Curved Shower Rod
A shower rod may sound like a lame Mother's Day gift, but how many times have you stayed at a hotel, pulled the shower curtain closed, and thought: 'Wow, I'd love to have one of these at home!'? For only $24.00 - This is a great gift that she will be able to enjoy every day!
Donner Curved Shower Rod
Toledo Edison Rebates
Toledo Edison & First Energy have many rebates for businesses and homeowners, with incentives for upgrading to more efficient products. Throughout the year we often see rebates for installing high efficient furnaces, boilers, and water heaters.
For Businesses the rebates include:
- Lighting Rebates and Incentives
- Specialty Programs (custom buildings and custom equipment)
- Mercantile Customer Programs
- Large Commercial & Industrial Opt-Out Programs
We are taking advantage of the lighting program by replacing incadascent and old florescent light tubes with high efficient LED options. Another option that should really be considered is the HVAC Maintenance program. You can receive $15.00/ton of cooling when you have your equipment serviced and tuned up.
For those with boiler heat, you can receive a $50.00 rebate for changing out a variable speed pump, like the Grundfos Alpha which matches the GPM flow to that of the heating requirements, meaning it never uses more energy than is exactly needed to send the right amount of heat where its needed.
For Homeowners there are also several programs available:
- Community Connections for low-income (provides home improvements for energy efficiency)
- Easy Cool Rewards Program (participants receive a free [$250 value] Honeywell programmable thermostat for their Central A/C)
- Appliance Turn In Program (receive up to $50.00 for turning in an old fridge or freezer).
- Home Energy Analyzer (register using your bill and get your home's energy use analyzed, with recommendations for improvements, and ways to save money).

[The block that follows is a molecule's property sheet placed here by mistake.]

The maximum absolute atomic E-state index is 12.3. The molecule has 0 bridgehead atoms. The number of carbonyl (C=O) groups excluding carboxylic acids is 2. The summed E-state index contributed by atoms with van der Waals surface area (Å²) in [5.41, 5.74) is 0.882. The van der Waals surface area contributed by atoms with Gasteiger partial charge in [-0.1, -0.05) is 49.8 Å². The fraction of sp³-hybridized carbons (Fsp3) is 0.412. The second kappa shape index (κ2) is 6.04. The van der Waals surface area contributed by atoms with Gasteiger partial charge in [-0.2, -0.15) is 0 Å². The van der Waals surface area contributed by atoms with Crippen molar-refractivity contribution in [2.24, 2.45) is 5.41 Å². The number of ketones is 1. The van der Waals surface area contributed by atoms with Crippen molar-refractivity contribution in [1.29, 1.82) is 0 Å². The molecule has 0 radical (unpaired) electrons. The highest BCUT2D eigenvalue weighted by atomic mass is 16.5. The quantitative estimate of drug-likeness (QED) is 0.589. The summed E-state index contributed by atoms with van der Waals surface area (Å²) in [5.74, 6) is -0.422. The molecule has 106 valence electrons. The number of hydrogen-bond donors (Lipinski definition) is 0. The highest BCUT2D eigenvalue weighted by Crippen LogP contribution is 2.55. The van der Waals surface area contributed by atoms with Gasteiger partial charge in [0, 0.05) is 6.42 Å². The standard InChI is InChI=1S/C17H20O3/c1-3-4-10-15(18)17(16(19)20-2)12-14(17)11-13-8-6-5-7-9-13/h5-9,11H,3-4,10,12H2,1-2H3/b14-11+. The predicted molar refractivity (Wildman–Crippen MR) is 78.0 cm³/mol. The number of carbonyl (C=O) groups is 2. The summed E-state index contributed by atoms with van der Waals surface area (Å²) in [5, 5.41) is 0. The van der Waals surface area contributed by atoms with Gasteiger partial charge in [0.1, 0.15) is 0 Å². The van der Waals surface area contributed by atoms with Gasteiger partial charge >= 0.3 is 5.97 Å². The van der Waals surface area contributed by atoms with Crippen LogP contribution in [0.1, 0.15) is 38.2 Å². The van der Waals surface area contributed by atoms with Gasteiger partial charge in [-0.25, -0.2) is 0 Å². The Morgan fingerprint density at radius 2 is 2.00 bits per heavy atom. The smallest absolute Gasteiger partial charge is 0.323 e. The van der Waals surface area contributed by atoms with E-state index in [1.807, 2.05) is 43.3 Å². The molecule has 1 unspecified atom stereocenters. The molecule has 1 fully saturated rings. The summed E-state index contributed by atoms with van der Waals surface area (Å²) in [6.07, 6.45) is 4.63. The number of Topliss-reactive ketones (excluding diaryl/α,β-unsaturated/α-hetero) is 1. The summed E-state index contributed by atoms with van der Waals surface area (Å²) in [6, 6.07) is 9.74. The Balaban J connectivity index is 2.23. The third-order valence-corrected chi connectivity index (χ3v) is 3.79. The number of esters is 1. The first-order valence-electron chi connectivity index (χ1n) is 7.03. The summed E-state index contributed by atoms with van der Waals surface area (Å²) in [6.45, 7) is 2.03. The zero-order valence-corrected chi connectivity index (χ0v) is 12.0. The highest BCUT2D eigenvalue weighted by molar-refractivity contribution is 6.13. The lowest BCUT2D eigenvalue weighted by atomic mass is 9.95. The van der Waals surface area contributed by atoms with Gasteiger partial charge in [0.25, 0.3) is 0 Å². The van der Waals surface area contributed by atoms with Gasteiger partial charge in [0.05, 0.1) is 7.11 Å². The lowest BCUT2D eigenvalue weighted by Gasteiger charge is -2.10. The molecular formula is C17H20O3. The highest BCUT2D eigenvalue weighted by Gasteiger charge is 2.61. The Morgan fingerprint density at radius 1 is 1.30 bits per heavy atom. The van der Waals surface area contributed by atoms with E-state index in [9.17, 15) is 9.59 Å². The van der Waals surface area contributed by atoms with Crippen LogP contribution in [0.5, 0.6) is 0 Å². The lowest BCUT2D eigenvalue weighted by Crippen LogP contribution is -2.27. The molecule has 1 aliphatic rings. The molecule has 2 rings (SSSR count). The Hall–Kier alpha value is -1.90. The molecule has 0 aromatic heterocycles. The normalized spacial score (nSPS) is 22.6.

Free Omaha Steaks Promotion!
What's better than delicious tender, top quality steaks, lobster tails, and crab legs? FREE Top Quality Steaks, Lobster Tails, and Crab Legs!
From January 1st, 2017 through March 31st, 2017, your purchases with Maumee Supply and Waterhouse Bath & Kitchen Studio could be eligible to earn various Omaha Steak & Seafood Packages.
How does it work:
1. Send in your Registration Form to: email@example.com.
2. You will be notified of your sales from January 1st, 2016 - March 31st, 2016. This number is your benchmark.
3. Increase your sales during the same period this year beyond the benchmark to qualify for that Promotional Package.
Packages and Options:
Rules and Regulations:
1. Limit one registration per company
2. Accounts must be current and in good standing to participate.
3. Special Orders, Negotiated Bids, and Direct Shipments may be excluded.
4. If your purchases from 1/1/16 - 3/31/16 were less than $2,000 - your benchmark is $2,000.
5. Please allow 4-6 weeks for fulfillment.
6. Limit three packages per company.
7. Substitutions of equal or greater value may be made depending on availibility.
8. Maumee Supply reserves the right to change or cancel this promotion without written notification.
Water, Water everywhere, but not in your basement!
A basement is essentially the opposite of a swimming pool or pond. It's a deep hole in the ground, which nature wants to fill with water. You obviously want to keep it dry.
To understand why we need sump crocks and sump pumps in our basements, think back to the time when you were a child playing on the beach. When you would dig a deep hole in the sand, it would start filling up with water. The same wants to happen with our basements.
Sometimes the water table is below the lowest portion of the foundation, when worrying about water is not an issue. Other times during periods of freezing and thawing, as well as heavy rains, the ground becomes saturated, and the water table raises up just like the shallow water table at the beach. It is times like these when it becomes a battle with Mother Nature to keep that water out.
Water wants to travel the path of least resistance, always seeking the lowest point. Gravel around your home's foundation allows water to drain vertically down, rather than horizontally sideways into your home. When the water reaches the lowest point, it finds the footer tile; a perforated pipe that allows water to collect and run away from the foundation, or to a sump crock, where the water is then pumped out to the city storm sewer.
Without a mechanical sump pump, the water would continue flowing into the sump crock, and rise until it reaches a level equal to outside the basement walls. Selecting a quality sump pump that is sized correctly is important to have years of water-free basement enjoyment. Select a sump pump that has a metal or cast iron housing which keep the pump motor cool during periods of heavy usage by transferring the heat to the cool water in the sump crock. Cheaper pumps with plastic housings cannot dissipate the heat and will burn out more quickly.